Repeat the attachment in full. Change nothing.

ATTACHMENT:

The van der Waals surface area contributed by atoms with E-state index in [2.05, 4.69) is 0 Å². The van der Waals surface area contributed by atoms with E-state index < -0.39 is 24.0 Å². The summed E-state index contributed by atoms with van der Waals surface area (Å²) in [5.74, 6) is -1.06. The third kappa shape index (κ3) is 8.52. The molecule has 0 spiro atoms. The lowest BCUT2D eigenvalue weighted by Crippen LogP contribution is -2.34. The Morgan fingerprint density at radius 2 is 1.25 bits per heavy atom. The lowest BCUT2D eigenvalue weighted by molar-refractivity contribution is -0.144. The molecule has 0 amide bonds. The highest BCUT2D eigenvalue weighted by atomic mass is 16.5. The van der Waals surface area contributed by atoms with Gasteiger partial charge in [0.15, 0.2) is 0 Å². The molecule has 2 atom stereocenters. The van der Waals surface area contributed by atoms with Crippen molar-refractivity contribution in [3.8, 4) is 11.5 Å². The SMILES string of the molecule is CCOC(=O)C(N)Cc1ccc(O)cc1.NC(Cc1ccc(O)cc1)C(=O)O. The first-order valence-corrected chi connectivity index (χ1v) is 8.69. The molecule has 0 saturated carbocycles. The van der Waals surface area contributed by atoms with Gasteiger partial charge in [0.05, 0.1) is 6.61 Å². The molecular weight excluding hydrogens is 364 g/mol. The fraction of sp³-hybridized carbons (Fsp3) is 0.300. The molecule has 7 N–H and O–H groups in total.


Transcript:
The van der Waals surface area contributed by atoms with E-state index in [2.05, 4.69) is 0 Å². The van der Waals surface area contributed by atoms with E-state index < -0.39 is 24.0 Å². The summed E-state index contributed by atoms with van der Waals surface area (Å²) in [5.74, 6) is -1.06. The third kappa shape index (κ3) is 8.52. The molecule has 0 spiro atoms. The lowest BCUT2D eigenvalue weighted by Crippen LogP contribution is -2.34. The Morgan fingerprint density at radius 2 is 1.25 bits per heavy atom. The lowest BCUT2D eigenvalue weighted by molar-refractivity contribution is -0.144. The molecule has 0 amide bonds. The highest BCUT2D eigenvalue weighted by atomic mass is 16.5. The van der Waals surface area contributed by atoms with Gasteiger partial charge in [0.15, 0.2) is 0 Å². The molecule has 2 atom stereocenters. The van der Waals surface area contributed by atoms with Crippen molar-refractivity contribution in [3.8, 4) is 11.5 Å². The SMILES string of the molecule is CCOC(=O)C(N)Cc1ccc(O)cc1.NC(Cc1ccc(O)cc1)C(=O)O. The first-order valence-corrected chi connectivity index (χ1v) is 8.69. The molecule has 0 saturated carbocycles. The van der Waals surface area contributed by atoms with Gasteiger partial charge in [0.05, 0.1) is 6.61 Å². The molecular weight excluding hydrogens is 364 g/mol. The fraction of sp³-hybridized carbons (Fsp3) is 0.300. The molecule has 7 N–H and O–H groups in total.